Written by Smol Fish
Do you ever find yourself downplaying your achievements or constantly questioning your own abilities? That niggling feeling of not quite being enough can be incredibly isolating – but is immensely relatable. Persistent self-doubt in spite of our achievements is something that Borloo/Perth-based indie-rock outfit Smol Fish dive deep into with their new melancholic single ‘Conditionally.’
The West Coast sweethearts sat down to share their first hand experiences and tips on how they overcome imposter syndrome.
1. I once read a post that offered the solution of replacing imposter syndrome with “brilliant conman syndrome”. If it’s too hard to convince yourself that you are not a fraud, why not embrace your fraudulence? Take the stance that you are an evil genius who has intentionally mastered the art of tricking people to like you and your work. Get drunk off the power! Claim all the good feedback and results that come your way with no sense of guilt! Although I have never truly believed that I am an evil genius, sometimes imagining that I am one has made me laugh enough to ease the anxiety that comes with imposter syndrome. And I think in a roundabout way, this approach sheds some light on how silly imposter syndrome can be sometimes. How could anybody but an evil mastermind be able to trick the world into believing they are amazing at what they do?
2. I navigate imposter syndrome by sharing everything I make with my sweet friends and family. Having an internal dialogue that tells you your work is not quite good enough creates a painful cycle of introspection. I have found that sharing snippets of my creative process brings me outside of my head and allows for more grace in celebrating my achievements. I acknowledge that seeking validation isn’t always the best way to deal with these thoughts, but, in the short-term it can help encourage you to complete projects and in the long-term you will have banked up an array of encouragement to think back on when you need to self-motivate.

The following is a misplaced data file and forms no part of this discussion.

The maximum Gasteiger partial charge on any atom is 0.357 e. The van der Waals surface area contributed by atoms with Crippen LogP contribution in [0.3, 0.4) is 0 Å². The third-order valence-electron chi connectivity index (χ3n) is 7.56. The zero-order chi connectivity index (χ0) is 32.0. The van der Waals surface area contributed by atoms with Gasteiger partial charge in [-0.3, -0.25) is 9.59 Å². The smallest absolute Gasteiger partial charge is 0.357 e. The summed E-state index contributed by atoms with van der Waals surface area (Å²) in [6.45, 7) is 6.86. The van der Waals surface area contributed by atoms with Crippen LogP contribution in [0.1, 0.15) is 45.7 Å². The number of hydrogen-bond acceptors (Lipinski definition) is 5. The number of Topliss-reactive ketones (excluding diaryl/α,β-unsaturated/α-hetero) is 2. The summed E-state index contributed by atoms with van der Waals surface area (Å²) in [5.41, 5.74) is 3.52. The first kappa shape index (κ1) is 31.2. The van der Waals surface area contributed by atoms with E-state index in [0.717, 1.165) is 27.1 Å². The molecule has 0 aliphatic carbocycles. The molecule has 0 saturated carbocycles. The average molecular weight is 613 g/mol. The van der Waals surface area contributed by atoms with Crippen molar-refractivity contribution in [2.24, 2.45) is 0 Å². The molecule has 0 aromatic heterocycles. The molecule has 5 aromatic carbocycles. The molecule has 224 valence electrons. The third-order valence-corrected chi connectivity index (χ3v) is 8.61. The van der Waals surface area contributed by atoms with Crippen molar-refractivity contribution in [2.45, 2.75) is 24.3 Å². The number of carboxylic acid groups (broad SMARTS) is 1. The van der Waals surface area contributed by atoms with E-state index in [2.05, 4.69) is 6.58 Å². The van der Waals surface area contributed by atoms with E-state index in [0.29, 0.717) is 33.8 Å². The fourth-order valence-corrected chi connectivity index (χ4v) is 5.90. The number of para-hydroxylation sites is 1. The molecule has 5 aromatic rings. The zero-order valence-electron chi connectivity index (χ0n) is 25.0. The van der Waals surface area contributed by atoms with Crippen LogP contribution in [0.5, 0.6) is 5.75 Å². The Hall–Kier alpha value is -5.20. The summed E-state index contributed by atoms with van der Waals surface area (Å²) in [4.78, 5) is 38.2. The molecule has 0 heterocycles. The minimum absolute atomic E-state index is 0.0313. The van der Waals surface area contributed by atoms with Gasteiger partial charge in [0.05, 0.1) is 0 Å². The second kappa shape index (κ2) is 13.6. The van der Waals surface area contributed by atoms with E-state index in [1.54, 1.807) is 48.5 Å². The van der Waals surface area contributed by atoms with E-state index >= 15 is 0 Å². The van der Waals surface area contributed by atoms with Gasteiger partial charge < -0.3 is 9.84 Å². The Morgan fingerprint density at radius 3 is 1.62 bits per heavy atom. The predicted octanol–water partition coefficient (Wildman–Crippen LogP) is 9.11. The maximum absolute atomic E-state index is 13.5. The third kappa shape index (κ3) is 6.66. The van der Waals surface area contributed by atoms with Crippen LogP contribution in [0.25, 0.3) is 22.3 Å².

3. I remember someone once told me that our limitations can be the thing that sets us apart and helps us to create something truly authentic. I think this attitude is something I go back to when I’m feeling like I don’t quite belong in a situation. Just because others may seem more qualified or more intelligent doesn’t mean that my perspective and my ideas are not valuable. Be honest with yourself about who you are and remember that you bring something unique to every situation. Everyone is just a person and they are excellent always.
4. Being a woman in a male-dominated industry, both in my 9-5 and music, is tough, and I think that there’s an unfair expectation that as women we must experience imposter syndrome. While many people do, not all of us actually feel this way (some misogynistic undertones there). Personally, I’m fortunate not to experience imposter syndrome but I think this is because I have a supportive community of other women in both the band and my workplace, where we all do belong despite the lack of diversity. I embrace my girlie silliness ala Elle Woods and I constantly make mistakes without caring what others think, it’s a really valuable way for me to learn and grow, and nobody can mock me when it’s intentional!
5. As a band, we have created a unique environment where outside pressures are cast aside and, instead, fun and friendship are of utmost importance. There are no imposters when we are all so god damn proud of each other! We have found that the best way to cheer each other on through the tough times is by embracing our silly side. It never hurts to have a laugh with a friend and feel like a child again. We focus on creating a safe space where we know we can get a little silly but also talk through the hard stuff. A problem shared is a problem halved (quartered even).
Stream their new single, Conditionally below and keep up with the band on Instagram.